Steven Lerner, by my count one of the first journalists to acknowledge the court reporter shortage debate, appeared on the Pro Say podcast Episode 248. The beginning talks about the Major League Baseball wage lawsuit and recent settlement. About 20 minutes in, we get to the DR segment and the Glitchy Rollout article.
Mr. Lerner notes that there’s a disagreement between stenographers and the court reporting companies pushing digital court reporting. He notes the 2020 Racial Disparities in Automatic Speech Recognition study, and how automated solutions can have error rates higher than 40%. “Now, imagine unleashing this faulty tech in the US legal system, which has historically been unjust for people of color, in particular, black people. This speaks to the problem of having diversified data sources.” This is certainly a problem for any digital reporting method implementing automated speech recognition.
Asked why this is a problem for everyone, Lerner summarizes, “so even if a person is operating the new tech, there could still be glitches, so that’s why it matters, because it’s just going to disrupt the entire legal system.”
The only major missing piece is that the digital reporting method is not new. The ability to record and transcribe testimony has existed for decades and yet digital court reporting has not supplanted American stenographers. If it were truly cheaper or an innovation worth implementing, implementation would have started sooner and not the better part of a decade after the release of the Ducker Report.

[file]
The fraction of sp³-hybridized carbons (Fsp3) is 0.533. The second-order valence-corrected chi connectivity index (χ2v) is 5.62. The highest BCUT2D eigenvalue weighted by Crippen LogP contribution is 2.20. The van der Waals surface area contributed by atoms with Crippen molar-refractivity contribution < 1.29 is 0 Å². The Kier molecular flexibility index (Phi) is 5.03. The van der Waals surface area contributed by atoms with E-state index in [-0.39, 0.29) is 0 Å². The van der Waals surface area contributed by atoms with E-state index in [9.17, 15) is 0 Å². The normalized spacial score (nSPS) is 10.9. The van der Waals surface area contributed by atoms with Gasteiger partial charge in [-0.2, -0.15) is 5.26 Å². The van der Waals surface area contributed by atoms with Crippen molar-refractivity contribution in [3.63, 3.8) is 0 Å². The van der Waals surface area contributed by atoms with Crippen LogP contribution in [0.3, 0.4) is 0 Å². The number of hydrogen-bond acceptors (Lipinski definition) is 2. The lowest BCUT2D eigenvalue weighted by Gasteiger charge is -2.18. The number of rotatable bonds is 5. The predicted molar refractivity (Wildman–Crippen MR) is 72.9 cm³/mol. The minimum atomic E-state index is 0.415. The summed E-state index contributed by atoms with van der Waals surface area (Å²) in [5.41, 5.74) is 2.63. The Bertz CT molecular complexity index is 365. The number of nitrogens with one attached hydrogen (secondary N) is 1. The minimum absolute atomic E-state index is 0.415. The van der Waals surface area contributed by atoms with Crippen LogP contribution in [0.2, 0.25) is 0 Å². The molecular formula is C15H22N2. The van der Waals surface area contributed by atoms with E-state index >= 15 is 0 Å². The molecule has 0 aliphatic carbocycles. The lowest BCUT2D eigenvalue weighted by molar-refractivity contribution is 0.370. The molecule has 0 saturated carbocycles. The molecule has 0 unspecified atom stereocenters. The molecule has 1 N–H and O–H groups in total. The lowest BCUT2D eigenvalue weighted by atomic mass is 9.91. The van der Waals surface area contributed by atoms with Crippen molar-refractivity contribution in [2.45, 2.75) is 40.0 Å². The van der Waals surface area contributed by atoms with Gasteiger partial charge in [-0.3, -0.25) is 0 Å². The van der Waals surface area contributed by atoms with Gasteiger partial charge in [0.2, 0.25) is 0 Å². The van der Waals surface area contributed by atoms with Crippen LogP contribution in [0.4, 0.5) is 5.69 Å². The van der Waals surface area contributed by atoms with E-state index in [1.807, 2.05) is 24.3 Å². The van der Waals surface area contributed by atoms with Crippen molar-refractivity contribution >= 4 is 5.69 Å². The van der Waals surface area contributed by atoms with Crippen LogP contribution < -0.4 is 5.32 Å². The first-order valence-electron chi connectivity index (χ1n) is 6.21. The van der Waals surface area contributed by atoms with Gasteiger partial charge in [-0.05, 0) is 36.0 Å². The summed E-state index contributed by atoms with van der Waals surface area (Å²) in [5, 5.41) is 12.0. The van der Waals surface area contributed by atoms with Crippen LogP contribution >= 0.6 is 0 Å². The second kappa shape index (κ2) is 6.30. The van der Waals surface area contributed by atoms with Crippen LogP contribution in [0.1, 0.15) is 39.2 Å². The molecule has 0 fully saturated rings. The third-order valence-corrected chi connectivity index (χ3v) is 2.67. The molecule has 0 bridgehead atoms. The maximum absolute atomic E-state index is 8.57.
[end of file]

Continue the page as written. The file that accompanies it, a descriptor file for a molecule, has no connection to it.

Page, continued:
I continue to believe it is quite suspicious that Jim Cudahy utilized his position of Executive Director of the National Court Reporters Association to get the shortage forecasted. Jim later surfaced under Speech-to-Text Institute, an entity claiming the stenographer shortage is irreversible.
Ultimately, neither Jim nor STTI have explained why the shortage is not as bad as forecasted or faced the reality that things didn’t play out exactly as forecasted. They continue to utilize numbers that are almost a decade old in an obvious attempt to create a market. I know that’s not Lerner’s fight, but it gets glossed over that this is not a matter of “stenographers say this, other side says that.” It’s a matter of stenographers showing mathematically that the data being relied on by digital proponents is wrong and digital proponents never ever being asked about that.
The question remains: Will we be able to expand stenography? Will we be able to convince investors that the stable return is on stenographic court reporting? If I get my way, it’ll be irreversible.